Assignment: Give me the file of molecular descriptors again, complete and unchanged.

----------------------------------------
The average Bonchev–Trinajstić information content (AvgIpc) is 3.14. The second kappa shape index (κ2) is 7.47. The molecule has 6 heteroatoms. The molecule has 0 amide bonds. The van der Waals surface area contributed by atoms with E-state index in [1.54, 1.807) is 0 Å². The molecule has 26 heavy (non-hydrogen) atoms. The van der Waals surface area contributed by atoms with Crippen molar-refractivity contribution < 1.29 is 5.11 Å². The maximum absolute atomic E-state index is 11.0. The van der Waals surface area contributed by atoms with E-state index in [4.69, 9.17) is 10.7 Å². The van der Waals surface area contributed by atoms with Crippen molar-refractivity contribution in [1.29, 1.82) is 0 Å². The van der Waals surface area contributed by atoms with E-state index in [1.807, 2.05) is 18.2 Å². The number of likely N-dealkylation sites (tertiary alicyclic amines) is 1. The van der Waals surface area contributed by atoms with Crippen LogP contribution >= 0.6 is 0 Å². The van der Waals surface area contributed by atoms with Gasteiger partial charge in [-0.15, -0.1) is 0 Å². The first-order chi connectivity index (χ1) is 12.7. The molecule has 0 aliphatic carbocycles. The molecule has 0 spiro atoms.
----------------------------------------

The average Bonchev–Trinajstić information content (AvgIpc) is 3.14. The second kappa shape index (κ2) is 7.47. The molecule has 6 heteroatoms. The molecule has 0 amide bonds. The van der Waals surface area contributed by atoms with E-state index in [1.54, 1.807) is 0 Å². The molecule has 26 heavy (non-hydrogen) atoms. The van der Waals surface area contributed by atoms with Crippen molar-refractivity contribution < 1.29 is 5.11 Å². The maximum absolute atomic E-state index is 11.0. The van der Waals surface area contributed by atoms with E-state index in [4.69, 9.17) is 10.7 Å². The van der Waals surface area contributed by atoms with Crippen molar-refractivity contribution in [1.29, 1.82) is 0 Å². The van der Waals surface area contributed by atoms with E-state index in [1.807, 2.05) is 18.2 Å². The number of likely N-dealkylation sites (tertiary alicyclic amines) is 1. The van der Waals surface area contributed by atoms with Crippen LogP contribution >= 0.6 is 0 Å². The van der Waals surface area contributed by atoms with Gasteiger partial charge in [-0.15, -0.1) is 0 Å². The first-order chi connectivity index (χ1) is 12.7. The molecule has 0 aliphatic carbocycles. The molecule has 0 spiro atoms.